Oil, economic growth and recessions revisited

Here I re-tread a well-trodden path, but with recent events in the oil market I thought a brief recap might be timely.

I begin with a photographic illustration of a typical US demand response to the tripling of oil prices that occurred during the first “oil shock” in 1974:

Demand response after a tripling of oil price, USA, 1974

Those long lines of gas-guzzlers were indeed a demand response, but not to the oil price increase. They were a reaction to the nationwide shortage of gasoline caused by the oil embargo that accompanied it. Americans, like George Patton’s tanks during the Normandy breakout, just gotta have gas. And still do.

Fluctuations in oil price, particularly “oil shocks” are nevertheless believed to have had a major impact not only on the US economy but on the global economy as a whole since 1974, and here we will revisit some basic macroeconomic data to see how well this contention holds up.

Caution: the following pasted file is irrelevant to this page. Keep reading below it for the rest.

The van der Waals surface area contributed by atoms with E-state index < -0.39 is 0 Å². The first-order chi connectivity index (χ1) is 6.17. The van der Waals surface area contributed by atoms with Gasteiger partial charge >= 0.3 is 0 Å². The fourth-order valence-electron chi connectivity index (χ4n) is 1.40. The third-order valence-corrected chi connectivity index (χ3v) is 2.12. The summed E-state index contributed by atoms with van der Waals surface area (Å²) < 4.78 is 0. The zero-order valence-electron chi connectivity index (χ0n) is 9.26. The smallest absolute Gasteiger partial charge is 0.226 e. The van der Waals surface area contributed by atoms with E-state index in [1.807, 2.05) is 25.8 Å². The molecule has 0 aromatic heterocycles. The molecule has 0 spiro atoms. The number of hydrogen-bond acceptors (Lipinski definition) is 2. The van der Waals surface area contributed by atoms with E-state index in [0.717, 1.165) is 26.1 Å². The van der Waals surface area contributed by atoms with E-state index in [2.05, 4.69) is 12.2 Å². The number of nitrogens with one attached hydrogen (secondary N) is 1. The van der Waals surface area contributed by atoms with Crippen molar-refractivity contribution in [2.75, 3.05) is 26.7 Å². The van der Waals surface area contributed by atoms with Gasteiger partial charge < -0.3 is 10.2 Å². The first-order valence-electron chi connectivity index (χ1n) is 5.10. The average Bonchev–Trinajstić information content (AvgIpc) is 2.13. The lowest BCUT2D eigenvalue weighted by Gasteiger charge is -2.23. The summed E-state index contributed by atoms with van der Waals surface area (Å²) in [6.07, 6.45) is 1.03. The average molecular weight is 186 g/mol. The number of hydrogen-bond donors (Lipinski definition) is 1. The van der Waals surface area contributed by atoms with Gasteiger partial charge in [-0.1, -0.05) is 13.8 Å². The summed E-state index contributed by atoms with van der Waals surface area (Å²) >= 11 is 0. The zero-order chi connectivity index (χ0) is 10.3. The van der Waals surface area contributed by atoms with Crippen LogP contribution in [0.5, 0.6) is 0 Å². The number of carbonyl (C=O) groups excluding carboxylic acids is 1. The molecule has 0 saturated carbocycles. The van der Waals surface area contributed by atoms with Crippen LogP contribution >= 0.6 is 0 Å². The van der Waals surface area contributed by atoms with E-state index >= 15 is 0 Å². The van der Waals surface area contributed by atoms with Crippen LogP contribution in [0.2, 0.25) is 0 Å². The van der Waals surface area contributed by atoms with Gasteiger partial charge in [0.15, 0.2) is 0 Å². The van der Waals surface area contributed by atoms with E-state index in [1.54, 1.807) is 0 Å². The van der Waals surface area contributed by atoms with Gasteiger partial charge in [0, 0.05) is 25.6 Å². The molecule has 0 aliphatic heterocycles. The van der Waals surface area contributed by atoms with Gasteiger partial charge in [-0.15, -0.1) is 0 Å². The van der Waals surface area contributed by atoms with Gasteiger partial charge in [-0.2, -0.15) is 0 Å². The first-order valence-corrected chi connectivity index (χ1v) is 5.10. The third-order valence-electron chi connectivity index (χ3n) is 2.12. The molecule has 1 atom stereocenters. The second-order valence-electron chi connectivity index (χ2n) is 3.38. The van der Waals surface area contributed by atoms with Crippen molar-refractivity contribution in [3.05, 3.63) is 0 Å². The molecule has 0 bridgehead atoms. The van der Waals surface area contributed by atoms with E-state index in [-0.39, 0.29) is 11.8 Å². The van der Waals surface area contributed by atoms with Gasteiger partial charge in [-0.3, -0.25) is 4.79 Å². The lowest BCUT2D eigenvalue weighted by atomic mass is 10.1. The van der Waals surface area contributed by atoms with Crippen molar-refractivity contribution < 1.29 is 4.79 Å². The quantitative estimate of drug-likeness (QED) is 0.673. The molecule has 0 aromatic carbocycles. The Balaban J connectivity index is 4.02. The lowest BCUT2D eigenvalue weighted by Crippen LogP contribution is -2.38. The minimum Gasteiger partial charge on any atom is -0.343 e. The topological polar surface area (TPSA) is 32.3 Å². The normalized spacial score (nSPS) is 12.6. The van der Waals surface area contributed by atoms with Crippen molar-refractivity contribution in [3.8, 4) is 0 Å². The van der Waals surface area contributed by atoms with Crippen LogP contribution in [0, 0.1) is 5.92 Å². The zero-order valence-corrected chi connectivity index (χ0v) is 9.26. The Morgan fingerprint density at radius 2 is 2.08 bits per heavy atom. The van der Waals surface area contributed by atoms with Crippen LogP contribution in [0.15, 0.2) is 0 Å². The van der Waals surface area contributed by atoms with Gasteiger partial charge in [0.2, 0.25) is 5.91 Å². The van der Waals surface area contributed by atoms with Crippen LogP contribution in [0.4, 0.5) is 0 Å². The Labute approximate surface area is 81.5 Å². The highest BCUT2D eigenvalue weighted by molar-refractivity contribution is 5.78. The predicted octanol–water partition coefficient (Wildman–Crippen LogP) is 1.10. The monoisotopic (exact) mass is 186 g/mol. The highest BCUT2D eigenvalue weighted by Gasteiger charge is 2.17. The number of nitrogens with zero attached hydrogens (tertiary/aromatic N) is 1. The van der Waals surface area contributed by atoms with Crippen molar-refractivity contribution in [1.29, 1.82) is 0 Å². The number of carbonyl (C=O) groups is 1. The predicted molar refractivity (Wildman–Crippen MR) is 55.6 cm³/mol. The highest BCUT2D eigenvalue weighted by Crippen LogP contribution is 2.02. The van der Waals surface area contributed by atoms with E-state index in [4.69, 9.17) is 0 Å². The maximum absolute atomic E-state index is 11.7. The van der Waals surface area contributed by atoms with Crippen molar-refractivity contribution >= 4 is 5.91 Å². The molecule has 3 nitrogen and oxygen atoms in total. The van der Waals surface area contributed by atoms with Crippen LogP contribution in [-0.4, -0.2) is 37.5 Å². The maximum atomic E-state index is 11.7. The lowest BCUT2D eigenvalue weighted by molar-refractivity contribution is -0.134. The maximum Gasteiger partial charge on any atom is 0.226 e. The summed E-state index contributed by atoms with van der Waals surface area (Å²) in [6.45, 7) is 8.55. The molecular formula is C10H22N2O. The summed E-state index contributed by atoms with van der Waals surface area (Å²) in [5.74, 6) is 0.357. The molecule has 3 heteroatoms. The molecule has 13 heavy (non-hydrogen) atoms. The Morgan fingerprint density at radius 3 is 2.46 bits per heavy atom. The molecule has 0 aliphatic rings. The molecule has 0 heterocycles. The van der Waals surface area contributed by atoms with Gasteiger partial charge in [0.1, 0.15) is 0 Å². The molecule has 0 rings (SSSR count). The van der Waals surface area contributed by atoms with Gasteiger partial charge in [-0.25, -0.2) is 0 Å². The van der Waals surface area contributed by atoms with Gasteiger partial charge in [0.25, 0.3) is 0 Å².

It’s claimed that oil shocks have caused a number of global recessions, but before we can verify this we have to define what a global recession is. A recession in the US is usually defined as two consecutive quarters of negative GDP growth, but there has never been a universally-accepted definition for a global recession, and according to the annual World Bank GDP data I have to work with 2008 was the only year since 1965 in which the world economy experienced negative real GDP growth:

Figure 1:  Annual global GDP